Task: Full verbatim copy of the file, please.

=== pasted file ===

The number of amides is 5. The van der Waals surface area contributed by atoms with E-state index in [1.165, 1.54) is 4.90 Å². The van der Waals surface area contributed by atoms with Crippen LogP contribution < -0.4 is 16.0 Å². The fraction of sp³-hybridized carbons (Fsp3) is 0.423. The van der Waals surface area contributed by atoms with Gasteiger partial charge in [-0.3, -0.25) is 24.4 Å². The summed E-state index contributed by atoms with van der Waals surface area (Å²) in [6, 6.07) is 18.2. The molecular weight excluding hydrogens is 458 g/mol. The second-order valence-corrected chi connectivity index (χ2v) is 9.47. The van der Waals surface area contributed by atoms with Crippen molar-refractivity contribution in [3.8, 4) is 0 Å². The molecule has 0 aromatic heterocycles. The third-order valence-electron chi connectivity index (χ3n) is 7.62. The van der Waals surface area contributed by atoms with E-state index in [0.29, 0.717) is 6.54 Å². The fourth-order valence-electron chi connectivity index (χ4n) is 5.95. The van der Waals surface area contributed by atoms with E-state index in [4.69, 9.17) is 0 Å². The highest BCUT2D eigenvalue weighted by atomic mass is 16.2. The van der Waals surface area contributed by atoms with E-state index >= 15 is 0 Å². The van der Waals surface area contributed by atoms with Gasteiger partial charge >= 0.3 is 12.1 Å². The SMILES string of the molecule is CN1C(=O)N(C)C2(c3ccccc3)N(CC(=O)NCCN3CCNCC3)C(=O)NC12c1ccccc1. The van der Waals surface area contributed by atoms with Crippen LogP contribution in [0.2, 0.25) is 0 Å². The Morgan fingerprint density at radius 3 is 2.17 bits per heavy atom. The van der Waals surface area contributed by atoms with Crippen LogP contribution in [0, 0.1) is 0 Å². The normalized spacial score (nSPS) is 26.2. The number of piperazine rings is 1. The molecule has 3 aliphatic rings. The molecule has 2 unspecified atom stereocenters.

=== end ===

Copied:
The number of amides is 5. The van der Waals surface area contributed by atoms with E-state index in [1.165, 1.54) is 4.90 Å². The van der Waals surface area contributed by atoms with Crippen LogP contribution < -0.4 is 16.0 Å². The fraction of sp³-hybridized carbons (Fsp3) is 0.423. The van der Waals surface area contributed by atoms with Gasteiger partial charge in [-0.3, -0.25) is 24.4 Å². The summed E-state index contributed by atoms with van der Waals surface area (Å²) in [6, 6.07) is 18.2. The molecular weight excluding hydrogens is 458 g/mol. The second-order valence-corrected chi connectivity index (χ2v) is 9.47. The van der Waals surface area contributed by atoms with Crippen molar-refractivity contribution in [3.8, 4) is 0 Å². The molecule has 0 aromatic heterocycles. The third-order valence-electron chi connectivity index (χ3n) is 7.62. The van der Waals surface area contributed by atoms with E-state index in [0.29, 0.717) is 6.54 Å². The fourth-order valence-electron chi connectivity index (χ4n) is 5.95. The van der Waals surface area contributed by atoms with E-state index in [4.69, 9.17) is 0 Å². The highest BCUT2D eigenvalue weighted by atomic mass is 16.2. The van der Waals surface area contributed by atoms with E-state index >= 15 is 0 Å². The van der Waals surface area contributed by atoms with Gasteiger partial charge >= 0.3 is 12.1 Å². The SMILES string of the molecule is CN1C(=O)N(C)C2(c3ccccc3)N(CC(=O)NCCN3CCNCC3)C(=O)NC12c1ccccc1. The van der Waals surface area contributed by atoms with Crippen LogP contribution in [0.2, 0.25) is 0 Å². The Morgan fingerprint density at radius 3 is 2.17 bits per heavy atom. The van der Waals surface area contributed by atoms with Crippen LogP contribution in [0, 0.1) is 0 Å². The normalized spacial score (nSPS) is 26.2. The number of piperazine rings is 1. The molecule has 3 aliphatic rings. The molecule has 2 unspecified atom stereocenters.